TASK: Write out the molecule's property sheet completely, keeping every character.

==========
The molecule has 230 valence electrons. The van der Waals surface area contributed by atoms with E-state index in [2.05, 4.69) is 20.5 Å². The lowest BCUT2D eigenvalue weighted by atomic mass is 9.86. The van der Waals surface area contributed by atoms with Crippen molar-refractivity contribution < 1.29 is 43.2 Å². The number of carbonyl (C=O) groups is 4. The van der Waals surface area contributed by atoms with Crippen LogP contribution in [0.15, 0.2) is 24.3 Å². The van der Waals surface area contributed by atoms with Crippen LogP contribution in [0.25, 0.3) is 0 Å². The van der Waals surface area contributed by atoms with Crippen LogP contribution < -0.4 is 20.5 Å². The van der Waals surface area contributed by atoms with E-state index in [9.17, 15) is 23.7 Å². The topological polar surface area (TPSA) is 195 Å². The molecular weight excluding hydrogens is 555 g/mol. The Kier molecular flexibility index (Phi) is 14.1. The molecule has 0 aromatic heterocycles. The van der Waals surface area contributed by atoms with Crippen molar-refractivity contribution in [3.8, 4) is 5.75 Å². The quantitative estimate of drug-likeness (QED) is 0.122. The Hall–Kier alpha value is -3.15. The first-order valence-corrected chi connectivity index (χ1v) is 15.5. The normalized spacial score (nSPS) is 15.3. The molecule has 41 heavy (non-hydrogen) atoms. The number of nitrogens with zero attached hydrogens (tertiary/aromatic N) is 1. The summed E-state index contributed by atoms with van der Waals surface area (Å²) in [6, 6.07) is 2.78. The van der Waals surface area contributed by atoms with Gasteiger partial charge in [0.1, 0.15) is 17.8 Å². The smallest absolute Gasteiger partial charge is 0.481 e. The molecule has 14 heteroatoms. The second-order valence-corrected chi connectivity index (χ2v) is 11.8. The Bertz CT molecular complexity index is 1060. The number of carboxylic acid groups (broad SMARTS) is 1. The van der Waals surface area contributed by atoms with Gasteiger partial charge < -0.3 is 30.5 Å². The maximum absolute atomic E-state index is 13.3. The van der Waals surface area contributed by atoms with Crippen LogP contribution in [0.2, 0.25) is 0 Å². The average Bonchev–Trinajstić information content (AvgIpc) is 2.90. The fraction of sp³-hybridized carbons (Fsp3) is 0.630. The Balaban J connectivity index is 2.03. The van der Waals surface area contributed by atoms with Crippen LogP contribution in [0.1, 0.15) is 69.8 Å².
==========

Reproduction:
The molecule has 230 valence electrons. The van der Waals surface area contributed by atoms with E-state index in [2.05, 4.69) is 20.5 Å². The lowest BCUT2D eigenvalue weighted by atomic mass is 9.86. The van der Waals surface area contributed by atoms with Crippen molar-refractivity contribution < 1.29 is 43.2 Å². The number of carbonyl (C=O) groups is 4. The van der Waals surface area contributed by atoms with Crippen LogP contribution in [0.15, 0.2) is 24.3 Å². The van der Waals surface area contributed by atoms with Crippen LogP contribution in [0.25, 0.3) is 0 Å². The van der Waals surface area contributed by atoms with Crippen LogP contribution < -0.4 is 20.5 Å². The van der Waals surface area contributed by atoms with E-state index in [9.17, 15) is 23.7 Å². The topological polar surface area (TPSA) is 195 Å². The molecular weight excluding hydrogens is 555 g/mol. The Kier molecular flexibility index (Phi) is 14.1. The molecule has 0 aromatic heterocycles. The van der Waals surface area contributed by atoms with Crippen molar-refractivity contribution in [3.8, 4) is 5.75 Å². The quantitative estimate of drug-likeness (QED) is 0.122. The Hall–Kier alpha value is -3.15. The first-order valence-corrected chi connectivity index (χ1v) is 15.5. The normalized spacial score (nSPS) is 15.3. The molecule has 41 heavy (non-hydrogen) atoms. The number of nitrogens with zero attached hydrogens (tertiary/aromatic N) is 1. The summed E-state index contributed by atoms with van der Waals surface area (Å²) in [6, 6.07) is 2.78. The van der Waals surface area contributed by atoms with Gasteiger partial charge in [0.1, 0.15) is 17.8 Å². The smallest absolute Gasteiger partial charge is 0.481 e. The molecule has 14 heteroatoms. The second-order valence-corrected chi connectivity index (χ2v) is 11.8. The Bertz CT molecular complexity index is 1060. The number of carboxylic acid groups (broad SMARTS) is 1. The van der Waals surface area contributed by atoms with Gasteiger partial charge < -0.3 is 30.5 Å². The maximum absolute atomic E-state index is 13.3. The van der Waals surface area contributed by atoms with Crippen LogP contribution in [0.2, 0.25) is 0 Å². The average Bonchev–Trinajstić information content (AvgIpc) is 2.90. The fraction of sp³-hybridized carbons (Fsp3) is 0.630. The Balaban J connectivity index is 2.03. The van der Waals surface area contributed by atoms with Crippen LogP contribution in [0.1, 0.15) is 69.8 Å².